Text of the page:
7. 2D SDL Mouse Movement High CPU Usage

    I see more sleeps in there, that probably shouldn't be there. If you have an issue where you're not properly handling mouse up and down, introducing a sleep is not the way to fix it. Additionally, looking at the SDL documentation, SDL_WaitEvent should be called on the thread that initialized the graphics subsystem and not some other thread. Regarding mouse move events... the chances of you being able to move your mouse fast enough that any decent plain old event handling loop cannot handle them is highly unlikely.
  8. 2D SDL Mouse Movement High CPU Usage

    SDL_Delay is a sleep. Additionally, without seeing the rest of your loop, it's hard to see what else you're doing that could be wrong. For instance, you should process all outstanding events before moving on to your game update. Alternatively, spin up another thread to handle input.
  9. Well, alright.
  10. This is not the tentacle monster you are looking for...
  11. Frustum Culling

    I would also like to add a good reference: http://www.frostbite.com/wp-content/uploads/2013/05/CullingTheBattlefield.pdf
  12. What are you working on?

    Day Job: [url=https://www.guildwars2.com/en/]Guild Wars 2[/url] Side Projects: Many, mostly private.
  13. @[member=Nypyren] hacker.
  14. the dreaded "escort" quest

      in this particular case, its a stone age setting so the society is not that organized. picture about 35,000 bands, average of 6-12 cavemen each, spread over a 2500 x 2500 mile area (about the size of the nothern hemisphere of the new world).    but the game does track actions against friendlies. actions against friendlies will cause all nearby friendlies to become hostile - but you can still attempt to yield.  and all cavemen you encounter are persistent in the world even when not nearby and an active target in the simulation. so if you kill a friendly and they turn hostile, assuming you get away somehow, the next time you encounter them, they'll remember.      You might be amazed at what stone age societies were capable of. Just because reading/writing wasn't a thing doesn't mean such information as crime cannot be reported (word of mouth, etc.)   We have plenty of evidence of prehistoric man trading between tribes, etc. So communications definitely existed, even if you didn't have wanted posters.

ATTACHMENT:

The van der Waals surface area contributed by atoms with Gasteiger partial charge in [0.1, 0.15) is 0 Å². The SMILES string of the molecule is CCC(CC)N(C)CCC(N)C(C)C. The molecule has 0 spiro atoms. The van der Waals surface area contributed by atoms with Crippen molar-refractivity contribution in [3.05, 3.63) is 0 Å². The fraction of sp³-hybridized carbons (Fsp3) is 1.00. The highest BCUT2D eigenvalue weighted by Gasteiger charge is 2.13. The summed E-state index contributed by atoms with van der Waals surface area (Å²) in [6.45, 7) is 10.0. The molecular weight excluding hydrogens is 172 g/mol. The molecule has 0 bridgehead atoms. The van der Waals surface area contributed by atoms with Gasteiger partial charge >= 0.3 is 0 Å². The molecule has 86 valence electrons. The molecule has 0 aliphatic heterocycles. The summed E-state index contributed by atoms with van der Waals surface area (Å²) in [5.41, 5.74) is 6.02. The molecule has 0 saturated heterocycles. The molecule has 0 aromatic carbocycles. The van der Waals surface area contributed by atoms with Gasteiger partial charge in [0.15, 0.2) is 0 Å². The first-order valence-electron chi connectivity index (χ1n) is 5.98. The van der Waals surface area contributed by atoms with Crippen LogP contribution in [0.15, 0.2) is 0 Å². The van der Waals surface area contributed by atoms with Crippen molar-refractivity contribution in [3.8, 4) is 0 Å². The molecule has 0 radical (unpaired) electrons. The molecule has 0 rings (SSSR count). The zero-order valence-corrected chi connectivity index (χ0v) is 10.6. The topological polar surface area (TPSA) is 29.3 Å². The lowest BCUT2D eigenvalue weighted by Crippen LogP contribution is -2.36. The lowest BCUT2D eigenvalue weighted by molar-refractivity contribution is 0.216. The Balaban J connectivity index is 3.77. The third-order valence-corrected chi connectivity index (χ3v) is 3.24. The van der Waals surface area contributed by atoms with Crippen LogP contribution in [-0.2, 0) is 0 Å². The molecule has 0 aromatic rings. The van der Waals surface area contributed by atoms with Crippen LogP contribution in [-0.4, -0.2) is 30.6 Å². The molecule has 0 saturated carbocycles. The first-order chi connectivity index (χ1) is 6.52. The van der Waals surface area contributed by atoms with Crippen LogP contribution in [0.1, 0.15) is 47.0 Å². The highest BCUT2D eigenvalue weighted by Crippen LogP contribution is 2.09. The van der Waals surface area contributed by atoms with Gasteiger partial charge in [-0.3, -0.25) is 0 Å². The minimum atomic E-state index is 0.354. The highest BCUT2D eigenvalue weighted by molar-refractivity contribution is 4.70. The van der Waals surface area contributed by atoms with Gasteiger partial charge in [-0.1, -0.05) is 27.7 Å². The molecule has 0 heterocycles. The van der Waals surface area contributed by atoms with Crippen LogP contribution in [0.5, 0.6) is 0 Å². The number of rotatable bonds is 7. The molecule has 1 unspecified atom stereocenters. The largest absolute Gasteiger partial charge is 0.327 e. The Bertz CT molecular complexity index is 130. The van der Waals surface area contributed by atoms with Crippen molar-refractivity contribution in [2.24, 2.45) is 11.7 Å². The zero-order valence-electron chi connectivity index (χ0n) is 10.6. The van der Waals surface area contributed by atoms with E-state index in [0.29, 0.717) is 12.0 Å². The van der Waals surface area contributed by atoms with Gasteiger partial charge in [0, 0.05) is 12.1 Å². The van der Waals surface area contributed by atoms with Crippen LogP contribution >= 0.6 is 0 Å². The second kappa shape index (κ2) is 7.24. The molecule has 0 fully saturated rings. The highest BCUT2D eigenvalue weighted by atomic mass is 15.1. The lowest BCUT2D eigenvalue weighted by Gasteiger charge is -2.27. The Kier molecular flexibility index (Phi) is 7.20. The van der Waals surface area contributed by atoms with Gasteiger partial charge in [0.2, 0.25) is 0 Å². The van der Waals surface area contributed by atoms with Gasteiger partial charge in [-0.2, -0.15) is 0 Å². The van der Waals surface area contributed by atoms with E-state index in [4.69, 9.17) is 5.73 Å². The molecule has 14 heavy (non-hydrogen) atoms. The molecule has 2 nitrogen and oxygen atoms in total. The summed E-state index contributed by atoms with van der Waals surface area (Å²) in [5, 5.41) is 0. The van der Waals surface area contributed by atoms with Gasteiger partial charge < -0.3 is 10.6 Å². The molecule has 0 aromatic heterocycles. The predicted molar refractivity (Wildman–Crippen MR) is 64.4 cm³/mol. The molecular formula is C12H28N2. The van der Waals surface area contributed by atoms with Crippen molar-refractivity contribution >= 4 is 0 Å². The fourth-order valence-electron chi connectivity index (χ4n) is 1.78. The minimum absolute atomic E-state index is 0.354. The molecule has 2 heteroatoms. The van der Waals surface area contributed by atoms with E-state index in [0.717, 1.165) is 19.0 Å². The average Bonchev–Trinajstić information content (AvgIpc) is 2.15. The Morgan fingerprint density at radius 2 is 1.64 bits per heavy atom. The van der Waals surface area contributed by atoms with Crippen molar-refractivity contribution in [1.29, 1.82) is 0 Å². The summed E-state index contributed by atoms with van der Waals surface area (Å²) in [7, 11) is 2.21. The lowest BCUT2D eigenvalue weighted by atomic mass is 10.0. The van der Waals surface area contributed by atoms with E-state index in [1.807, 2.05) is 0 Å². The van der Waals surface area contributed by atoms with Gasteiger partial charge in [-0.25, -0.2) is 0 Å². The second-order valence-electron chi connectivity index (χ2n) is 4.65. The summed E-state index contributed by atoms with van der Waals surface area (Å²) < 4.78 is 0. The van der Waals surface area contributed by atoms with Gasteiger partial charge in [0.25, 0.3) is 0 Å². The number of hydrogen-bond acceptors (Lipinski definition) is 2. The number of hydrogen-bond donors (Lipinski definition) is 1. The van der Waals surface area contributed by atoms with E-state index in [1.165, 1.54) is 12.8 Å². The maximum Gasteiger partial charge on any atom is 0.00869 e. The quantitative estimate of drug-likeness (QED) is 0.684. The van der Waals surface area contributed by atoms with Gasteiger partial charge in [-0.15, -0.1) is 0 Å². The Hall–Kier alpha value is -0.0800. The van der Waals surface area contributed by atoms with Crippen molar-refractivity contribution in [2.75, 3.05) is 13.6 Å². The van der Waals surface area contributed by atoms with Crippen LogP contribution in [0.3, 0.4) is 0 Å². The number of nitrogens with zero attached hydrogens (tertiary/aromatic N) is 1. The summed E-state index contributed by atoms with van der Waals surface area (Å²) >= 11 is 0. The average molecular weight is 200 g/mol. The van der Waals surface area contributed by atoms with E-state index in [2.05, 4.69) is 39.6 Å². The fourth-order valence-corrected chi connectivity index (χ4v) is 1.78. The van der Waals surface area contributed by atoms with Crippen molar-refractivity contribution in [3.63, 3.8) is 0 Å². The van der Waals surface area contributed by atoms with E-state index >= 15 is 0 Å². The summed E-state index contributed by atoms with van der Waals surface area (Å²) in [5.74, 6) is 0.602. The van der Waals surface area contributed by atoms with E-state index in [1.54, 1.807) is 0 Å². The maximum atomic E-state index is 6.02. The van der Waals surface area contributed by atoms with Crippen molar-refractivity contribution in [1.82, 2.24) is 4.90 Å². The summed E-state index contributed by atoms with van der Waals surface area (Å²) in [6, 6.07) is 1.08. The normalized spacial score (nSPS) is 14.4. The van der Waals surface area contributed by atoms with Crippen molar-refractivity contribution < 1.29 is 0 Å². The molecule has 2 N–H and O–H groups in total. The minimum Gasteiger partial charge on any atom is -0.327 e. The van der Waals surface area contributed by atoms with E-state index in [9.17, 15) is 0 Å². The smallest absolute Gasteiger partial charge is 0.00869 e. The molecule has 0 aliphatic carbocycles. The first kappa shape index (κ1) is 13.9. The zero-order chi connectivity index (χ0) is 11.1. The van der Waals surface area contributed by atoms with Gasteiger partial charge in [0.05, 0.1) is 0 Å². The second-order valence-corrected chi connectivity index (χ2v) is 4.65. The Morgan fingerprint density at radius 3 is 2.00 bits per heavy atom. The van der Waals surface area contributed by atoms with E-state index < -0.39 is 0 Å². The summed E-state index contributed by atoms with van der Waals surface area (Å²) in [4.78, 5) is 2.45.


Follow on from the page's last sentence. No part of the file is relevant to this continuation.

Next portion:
15. the dreaded "escort" quest

      all very good plot twists. i'm finding that the possible plot twists are almost endless. i don't think any of the 30-40-50? quest generators planner so far is based around a plot twist. they're all more of less straightforward quests so far. once the various possible types of straightforward quests are well covered, i may go back and make "twisted sister" versions of them. that way you never know if it a straight or twisted quest.  ; )   last night i finished up a first cut at both the sacred animals and the escort quest. both are straightforward, but they work.  using regular badguys did the trick for the sacred animals quest, although the herd is still just a random animal encounter that might kill both hunters and player alike. making the NPC a follower made the escort quest pretty trivial to code up.   One simple way to deal with applying consequences to escort quests is to simply have a registry / adventure's guild where you pick up the quest. If you're registered as the escort for someone, and that someone fails to arrive, well.. you fail the quest. Be careful of things like on death hooks, because often they don't make sense. For instance there have been times when playing Elder Scrolls games where I've killed someone and was witnessed by someone else, who I then killed, but yet you still get reported.   If you're going to have reporting mechanics, then you should spend the effort to make them work well with the rest of the gameplay. If I exterminate all of the witnesses before they can get to a guard, I should not have a bounty taken out on me, unless somehow my name is registered with regards to the people in question (i.e. I was hired for an escort)